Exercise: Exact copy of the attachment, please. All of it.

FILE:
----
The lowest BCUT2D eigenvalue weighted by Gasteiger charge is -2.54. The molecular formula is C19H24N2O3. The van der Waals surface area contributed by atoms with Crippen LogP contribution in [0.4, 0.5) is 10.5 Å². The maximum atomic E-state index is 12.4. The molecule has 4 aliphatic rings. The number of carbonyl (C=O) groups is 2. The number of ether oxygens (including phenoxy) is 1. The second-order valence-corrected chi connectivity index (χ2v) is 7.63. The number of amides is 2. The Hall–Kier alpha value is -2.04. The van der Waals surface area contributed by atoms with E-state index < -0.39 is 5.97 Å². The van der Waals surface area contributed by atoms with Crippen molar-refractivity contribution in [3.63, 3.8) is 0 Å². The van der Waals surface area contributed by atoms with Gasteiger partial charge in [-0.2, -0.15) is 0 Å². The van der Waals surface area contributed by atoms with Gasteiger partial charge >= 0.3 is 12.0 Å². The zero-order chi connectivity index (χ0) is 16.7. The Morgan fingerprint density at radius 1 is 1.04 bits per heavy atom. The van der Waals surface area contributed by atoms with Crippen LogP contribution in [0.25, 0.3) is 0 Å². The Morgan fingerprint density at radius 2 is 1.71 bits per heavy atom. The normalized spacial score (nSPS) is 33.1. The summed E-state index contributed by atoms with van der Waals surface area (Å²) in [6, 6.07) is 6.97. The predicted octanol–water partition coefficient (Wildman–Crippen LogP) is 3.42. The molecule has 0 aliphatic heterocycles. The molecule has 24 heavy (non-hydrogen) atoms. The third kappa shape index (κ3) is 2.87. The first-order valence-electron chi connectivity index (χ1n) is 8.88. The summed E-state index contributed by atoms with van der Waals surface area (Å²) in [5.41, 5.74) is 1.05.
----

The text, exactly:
The lowest BCUT2D eigenvalue weighted by Gasteiger charge is -2.54. The molecular formula is C19H24N2O3. The van der Waals surface area contributed by atoms with Crippen LogP contribution in [0.4, 0.5) is 10.5 Å². The maximum atomic E-state index is 12.4. The molecule has 4 aliphatic rings. The number of carbonyl (C=O) groups is 2. The number of ether oxygens (including phenoxy) is 1. The second-order valence-corrected chi connectivity index (χ2v) is 7.63. The number of amides is 2. The Hall–Kier alpha value is -2.04. The van der Waals surface area contributed by atoms with E-state index < -0.39 is 5.97 Å². The van der Waals surface area contributed by atoms with Crippen molar-refractivity contribution in [3.63, 3.8) is 0 Å². The van der Waals surface area contributed by atoms with Gasteiger partial charge in [-0.2, -0.15) is 0 Å². The van der Waals surface area contributed by atoms with Gasteiger partial charge >= 0.3 is 12.0 Å². The zero-order chi connectivity index (χ0) is 16.7. The Morgan fingerprint density at radius 1 is 1.04 bits per heavy atom. The van der Waals surface area contributed by atoms with Crippen LogP contribution in [0.25, 0.3) is 0 Å². The Morgan fingerprint density at radius 2 is 1.71 bits per heavy atom. The normalized spacial score (nSPS) is 33.1. The summed E-state index contributed by atoms with van der Waals surface area (Å²) in [6, 6.07) is 6.97. The predicted octanol–water partition coefficient (Wildman–Crippen LogP) is 3.42. The molecule has 0 aliphatic heterocycles. The molecule has 24 heavy (non-hydrogen) atoms. The third kappa shape index (κ3) is 2.87. The first-order valence-electron chi connectivity index (χ1n) is 8.88. The summed E-state index contributed by atoms with van der Waals surface area (Å²) in [5.41, 5.74) is 1.05.